With pastel-coloured, white-roofed houses, overlooking pink sand beaches gently lapped by brilliant azure seas, there are few better holiday destinations than Bermuda.
But Giles Scott isn't idling in the sun, he's dreaming of making sporting history.
Scott has been living at full throttle ever since he struck Olympic sailing gold under the shadow of Sugar Loaf mountain on Guanabara Bay last August.
Mission accomplished, after a long and patient wait, his focus promptly switched and within days of leaving Rio he had joined up with Sir Ben Ainslie's America's Cup team for a regatta in Toulon.
Holidays are something other people do, while he seems a man for whom success needs a stunning vista to match.
"I didn't get any time off after Rio, I immediately switched focus to this and it's been non-stop really," said Scott.
"I'd never give up my Olympic gold medal but victory in the America's Cup would sit right alongside it.
"The Olympics was a solo effort for success and I could be quite selfish about it. The America's Cup is a massive team effort, from design to sport to engineering. It's a hugely complicated undertaking and to win it is a very big ask.
"Coming into the Olympics I felt pressure but it's different here. Rio was all about me but this is a team effort, we've got the pressure weighing equally on lots of people’s shoulders."
Scott's eye for strategy helped make Ainslie's British boat the one to beat last year. Their victory in the World Series secured a two-point head start heading into three weeks of intensive match racing, which will ultimately decide who faces defending champion Oracle Team USA in the America's Cup match next month.
A British boat hasn't contested the main event since 1964 and Ainslie and his crew will face stiff competition from old hands New Zealand and Sweden, plus fellow start-up teams France and Japan and defending champions the USA.
Great Britain's Land Rover BAR challenge gets under way on Bermuda's Great Sound against Sweden's Artemis – whose campaign is masterminded by double British Olympic champion Iain Percy – on Saturday, after Friday's racing was postponed due to high winds.
After nine more head-to-head races, Jimmy Spithill's defending champions will progress straight to the final, while the top four teams will compete in best of nine race semi-finals and finals for the chance to contest the Auld Mug – the oldest prize in international sport – in late June.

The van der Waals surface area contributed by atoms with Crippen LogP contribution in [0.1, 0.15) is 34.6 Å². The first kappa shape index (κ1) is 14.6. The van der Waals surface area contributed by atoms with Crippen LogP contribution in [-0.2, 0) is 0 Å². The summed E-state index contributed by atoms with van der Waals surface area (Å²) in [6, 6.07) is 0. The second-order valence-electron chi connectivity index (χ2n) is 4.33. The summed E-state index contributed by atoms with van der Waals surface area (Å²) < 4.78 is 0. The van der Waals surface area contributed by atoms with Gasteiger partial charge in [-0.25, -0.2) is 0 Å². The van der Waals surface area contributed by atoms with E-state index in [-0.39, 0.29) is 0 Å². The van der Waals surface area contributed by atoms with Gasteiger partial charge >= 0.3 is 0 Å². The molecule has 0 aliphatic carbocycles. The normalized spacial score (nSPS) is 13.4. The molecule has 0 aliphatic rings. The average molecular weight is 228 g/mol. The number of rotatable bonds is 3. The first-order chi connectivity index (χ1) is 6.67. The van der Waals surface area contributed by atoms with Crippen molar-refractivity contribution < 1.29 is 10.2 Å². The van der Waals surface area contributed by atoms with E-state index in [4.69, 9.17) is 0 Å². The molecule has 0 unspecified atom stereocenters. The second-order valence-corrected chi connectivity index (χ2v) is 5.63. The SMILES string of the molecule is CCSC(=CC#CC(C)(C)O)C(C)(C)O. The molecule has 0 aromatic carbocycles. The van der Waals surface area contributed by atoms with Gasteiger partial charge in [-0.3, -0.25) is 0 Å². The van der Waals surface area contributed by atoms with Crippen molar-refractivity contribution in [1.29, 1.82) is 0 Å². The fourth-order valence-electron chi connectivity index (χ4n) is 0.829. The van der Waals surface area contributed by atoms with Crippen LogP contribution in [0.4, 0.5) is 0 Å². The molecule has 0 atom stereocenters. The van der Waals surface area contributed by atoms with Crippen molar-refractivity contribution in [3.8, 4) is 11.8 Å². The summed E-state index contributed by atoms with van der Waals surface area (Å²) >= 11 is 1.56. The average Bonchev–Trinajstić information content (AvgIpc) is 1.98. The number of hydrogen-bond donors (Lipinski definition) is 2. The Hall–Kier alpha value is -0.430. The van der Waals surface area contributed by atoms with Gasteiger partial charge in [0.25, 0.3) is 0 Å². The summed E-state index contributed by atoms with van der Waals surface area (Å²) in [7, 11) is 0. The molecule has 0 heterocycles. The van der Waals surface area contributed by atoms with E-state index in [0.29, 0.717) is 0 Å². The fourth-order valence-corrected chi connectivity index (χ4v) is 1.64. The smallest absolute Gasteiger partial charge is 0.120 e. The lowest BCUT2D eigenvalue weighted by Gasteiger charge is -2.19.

This year's America's Cup will feature the smallest boats in the event’s history – 15 metre catamarans that fly off the water on foils and reach top speeds of 60mph.
It's a world removed from the schooner America, double the length and weighing in at 100 tonnes, who gave her name to the trophy after winning the first race around the Isle of Wight in 1851.
Great Britain haven't been in contention since 2003 when Ian Walker, a two-time Olympic silver medallist in Atlanta and Sydney, finished sixth from nine in the challenger races.
But this is certainly the best financed bid for decades,
with Ainslie hoping to go one better than two other knights, Sir Thomas Lipton – who lost five consecutive America's Cup matches in the early 20th century – and Sir Thomas Sopwith, a two-time losing finalist in the 1930s.
"I guess you could say this has become a life's obsession, it's very hard as a new team to come into the America's Cup and get into a dominant position," admits Ainslie, who predicts it's only a matter of time before a British boat wins, whatever happens in the days ahead.
"I'm confident that by the time we get racing that we'll be competitive and we might surprise a few people. Only once in history has a new team won the race but we're in this for the long haul.
"We're under no illusions what this would mean for our sporting and maritime history. Britain has won everything else in sport – apart from this. If we can change that it will be something really meaningful for our country."
Ainslie, wife Georgie and ten-month-old daughter Bellatrix have relocated their lives to the Caribbean, with the British team even bringing a schoolteacher across to work with the children of their 60-strong staff – such is their forensic attention to detail.
In a sport where fractions matter, Ainslie is two stone lighter than he was for his London 2012 campaign, indeed he weighs less than he did when he won the first of his Olympic medals – a silver medal as a 19-year-old at the 1996 Games in Atlanta.
Ahead of their opening race Ainslie admits he and Percy – an Olympic team-mate in Sydney, Athens, Beijing and London – have not been quite so friendly in recent weeks but, should his team not deliver, there is no-one he'd like to win more.
Andrew Simpson, who tragically died during training for the last America's Cup in San Francisco, won Olympic gold with Percy in 2008 and remains an inspirational and much missed figure to British sailors in Bermuda, with his presence looming large over two boats.
"Losing Andrew was an incredibly tough experience for all of us," adds Ainslie. "Andrew and Iain were like brothers and they were key part of that Artemis team.
"I've got lots of good mates in that team so, if we weren't able to get through, I would love for Artemis to win it. It would be an amazing story for them and our sport and Andrew would be incredibly proud."
By James Toney, Sportsbeat